Physicians should go to for specifics on UnitedHealthcare policies and guidelines.

Communities of Color at Higher Risk for Health and Economic Challenges Due to COVID-19
The COVID-19 outbreak presents potential health and financial challenges for families, which may disproportionately affect communities of color and compound underlying health and economic disparities. A new KFF brief analyzes data on underlying health conditions, health coverage and health care access, and social and economic factors by race and ethnicity to provide insight into how the health and financial impacts of COVID-19 may vary across racial/ethnic groups. (KFF news release)

Nursing Homes Have Ventilators That Hospitals Desperately Need
As the number of COVID-19 patients climbs and health officials hunt for ventilators to treat them, nursing homes across the  U.S. have a cache ― about 8,200 of the lifesaving machines, according to data from CMS. Most of the machines are in use, often by people who’ve suffered a brain injury or stroke. Some of those residents are in a vegetative state and have remained on a ventilator for years. State officials are working to consolidate ventilators where they are most urgently needed. But so far, the supply in nursing homes has not drawn the same attention. (KHN, Los Angeles Times)

Less than 2% of COVID-19 Cases Involve Children
Less than 2% of U.S. COVID-19 coronavirus cases have been in children, with infants more likely to be hospitalized than older children, researchers found. From February 12 to April 2, individuals under age 18 accounted for 1.7% of the nearly 150,000 overall U.S. COVID-19 cases with data on age — far fewer than might be expected from their representation in the population as a whole (24%), reported Lucy McNamara, PhD, of the CDC’s COVID-19 Response Team, and colleagues in an early Morbidity and Mortality Weekly Report release.

The findings are similar to data from China, which indicated more severe COVID-19 cases, or those requiring hospitalization, tended to be in younger children, and prevalence decreased as children got older.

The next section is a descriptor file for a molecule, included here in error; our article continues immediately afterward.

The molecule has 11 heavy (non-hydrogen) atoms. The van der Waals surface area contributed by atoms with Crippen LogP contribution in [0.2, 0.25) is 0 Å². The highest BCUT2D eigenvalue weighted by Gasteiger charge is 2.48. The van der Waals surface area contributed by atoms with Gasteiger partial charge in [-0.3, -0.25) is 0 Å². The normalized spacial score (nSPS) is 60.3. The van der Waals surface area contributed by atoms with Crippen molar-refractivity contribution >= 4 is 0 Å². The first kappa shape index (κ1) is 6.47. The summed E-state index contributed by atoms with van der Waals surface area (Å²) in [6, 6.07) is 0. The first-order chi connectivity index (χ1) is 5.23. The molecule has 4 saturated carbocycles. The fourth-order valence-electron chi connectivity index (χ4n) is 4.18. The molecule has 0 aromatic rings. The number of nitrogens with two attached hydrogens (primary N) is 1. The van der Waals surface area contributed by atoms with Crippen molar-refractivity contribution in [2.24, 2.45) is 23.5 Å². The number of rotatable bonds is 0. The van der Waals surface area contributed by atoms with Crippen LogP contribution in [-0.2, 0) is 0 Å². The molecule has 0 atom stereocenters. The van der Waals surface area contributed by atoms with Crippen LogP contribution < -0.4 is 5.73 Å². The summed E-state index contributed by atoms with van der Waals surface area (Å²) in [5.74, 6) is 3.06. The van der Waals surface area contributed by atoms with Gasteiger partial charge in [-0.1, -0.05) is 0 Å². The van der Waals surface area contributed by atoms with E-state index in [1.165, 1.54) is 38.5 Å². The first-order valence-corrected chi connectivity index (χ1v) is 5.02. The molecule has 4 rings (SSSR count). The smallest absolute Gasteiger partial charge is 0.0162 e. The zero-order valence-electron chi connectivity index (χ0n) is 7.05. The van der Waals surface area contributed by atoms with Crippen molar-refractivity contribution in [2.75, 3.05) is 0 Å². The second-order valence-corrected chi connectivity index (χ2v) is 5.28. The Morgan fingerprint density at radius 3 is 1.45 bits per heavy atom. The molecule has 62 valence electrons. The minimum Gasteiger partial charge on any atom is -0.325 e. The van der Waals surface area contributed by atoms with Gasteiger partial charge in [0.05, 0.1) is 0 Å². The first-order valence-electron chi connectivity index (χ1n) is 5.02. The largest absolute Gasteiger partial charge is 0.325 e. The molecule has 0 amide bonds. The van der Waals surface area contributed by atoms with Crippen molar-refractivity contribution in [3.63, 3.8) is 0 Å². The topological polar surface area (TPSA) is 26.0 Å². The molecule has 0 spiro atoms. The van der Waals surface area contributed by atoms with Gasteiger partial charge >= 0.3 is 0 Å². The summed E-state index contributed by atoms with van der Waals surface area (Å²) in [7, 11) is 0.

Of the pediatric cases, over half were from New York, 15% from New Jersey, and just under 30% from other jurisdictions. They added the first pediatric U.S. case was reported to CDC on March 2. Median age of patients was 11, and nearly a third of cases occurred in teens ages 15-17, with 27% of cases among children ages 10-14, and 15% apiece among children ages 5 to 9, and infants younger than age 1.

Data on hospitalizations was available for 745 pediatric cases, with the authors estimating a range of 5.7% to 20% of cases were hospitalized, with an estimated range of 0.58% to 2% admitted to an ICU. These figures were lower than adults ages 18-64, who had an estimated 10%-33% of patients hospitalized.

Infants accounted for the largest proportion of hospitalized children, ranging from 15% to 62% of pediatric COVID-19 admissions. Of 95 children younger than age 1, 59 were hospitalized and 5 were admitted to an ICU. Children ages 1-17 had a lower estimated range of hospitalization, from 4.1%-14%.

They added, clinicians should “maintain a high degree of suspicion” for infection in children and monitor the progression of illness, especially among those with underlying conditions.

“Because persons with asymptomatic and mild disease, including children, are likely playing a role in transmission and spread of COVID-19 in the community, social distancing and everyday preventive behaviors are recommended for persons of all ages to slow the spread of the virus,” McNamara and colleagues wrote. Morbidity and Mortality Weekly Report Source Reference: CDC COVID-19 Response Team “Coronavirus Disease 2019 in Children — United States, February 12–April 2, 2020″ MMWR 2020; Published April 6, 2020.